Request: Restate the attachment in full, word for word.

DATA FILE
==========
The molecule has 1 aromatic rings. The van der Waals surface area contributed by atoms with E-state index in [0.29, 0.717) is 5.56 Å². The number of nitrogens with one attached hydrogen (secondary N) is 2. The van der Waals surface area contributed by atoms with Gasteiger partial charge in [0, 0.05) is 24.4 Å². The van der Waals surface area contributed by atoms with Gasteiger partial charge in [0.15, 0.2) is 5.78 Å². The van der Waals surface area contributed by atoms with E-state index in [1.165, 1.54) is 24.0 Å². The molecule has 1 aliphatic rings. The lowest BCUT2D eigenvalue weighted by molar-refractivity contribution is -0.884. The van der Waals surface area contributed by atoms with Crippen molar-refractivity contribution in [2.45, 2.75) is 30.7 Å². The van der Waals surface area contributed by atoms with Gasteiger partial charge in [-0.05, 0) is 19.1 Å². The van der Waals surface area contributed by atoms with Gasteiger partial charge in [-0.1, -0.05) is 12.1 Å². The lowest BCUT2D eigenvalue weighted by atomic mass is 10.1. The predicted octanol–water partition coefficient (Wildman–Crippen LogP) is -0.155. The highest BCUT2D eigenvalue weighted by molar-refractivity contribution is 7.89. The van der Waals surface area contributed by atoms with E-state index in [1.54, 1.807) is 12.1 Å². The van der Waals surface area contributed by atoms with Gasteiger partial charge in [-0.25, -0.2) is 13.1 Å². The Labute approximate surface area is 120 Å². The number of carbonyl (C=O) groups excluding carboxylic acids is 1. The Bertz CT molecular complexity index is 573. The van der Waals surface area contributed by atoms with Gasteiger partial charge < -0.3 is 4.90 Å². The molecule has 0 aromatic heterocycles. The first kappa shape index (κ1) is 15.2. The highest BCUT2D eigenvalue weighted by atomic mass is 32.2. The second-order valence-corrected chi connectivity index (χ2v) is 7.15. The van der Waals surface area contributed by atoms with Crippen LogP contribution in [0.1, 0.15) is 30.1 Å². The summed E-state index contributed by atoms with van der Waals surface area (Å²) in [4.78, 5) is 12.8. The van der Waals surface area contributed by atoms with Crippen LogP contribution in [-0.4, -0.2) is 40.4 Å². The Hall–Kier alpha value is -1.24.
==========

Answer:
The molecule has 1 aromatic rings. The van der Waals surface area contributed by atoms with E-state index in [0.29, 0.717) is 5.56 Å². The number of nitrogens with one attached hydrogen (secondary N) is 2. The van der Waals surface area contributed by atoms with Gasteiger partial charge in [0, 0.05) is 24.4 Å². The van der Waals surface area contributed by atoms with Gasteiger partial charge in [0.15, 0.2) is 5.78 Å². The van der Waals surface area contributed by atoms with E-state index in [1.165, 1.54) is 24.0 Å². The molecule has 1 aliphatic rings. The lowest BCUT2D eigenvalue weighted by molar-refractivity contribution is -0.884. The van der Waals surface area contributed by atoms with Crippen molar-refractivity contribution in [2.45, 2.75) is 30.7 Å². The van der Waals surface area contributed by atoms with Gasteiger partial charge in [-0.05, 0) is 19.1 Å². The van der Waals surface area contributed by atoms with Gasteiger partial charge in [-0.1, -0.05) is 12.1 Å². The lowest BCUT2D eigenvalue weighted by atomic mass is 10.1. The predicted octanol–water partition coefficient (Wildman–Crippen LogP) is -0.155. The highest BCUT2D eigenvalue weighted by molar-refractivity contribution is 7.89. The van der Waals surface area contributed by atoms with E-state index in [1.54, 1.807) is 12.1 Å². The van der Waals surface area contributed by atoms with Gasteiger partial charge in [-0.25, -0.2) is 13.1 Å². The Labute approximate surface area is 120 Å². The number of carbonyl (C=O) groups excluding carboxylic acids is 1. The Bertz CT molecular complexity index is 573. The van der Waals surface area contributed by atoms with Gasteiger partial charge < -0.3 is 4.90 Å². The molecule has 0 aromatic heterocycles. The first kappa shape index (κ1) is 15.2. The highest BCUT2D eigenvalue weighted by atomic mass is 32.2. The second-order valence-corrected chi connectivity index (χ2v) is 7.15. The van der Waals surface area contributed by atoms with Crippen LogP contribution in [0.1, 0.15) is 30.1 Å². The summed E-state index contributed by atoms with van der Waals surface area (Å²) in [4.78, 5) is 12.8. The van der Waals surface area contributed by atoms with Crippen LogP contribution in [-0.4, -0.2) is 40.4 Å². The Hall–Kier alpha value is -1.24.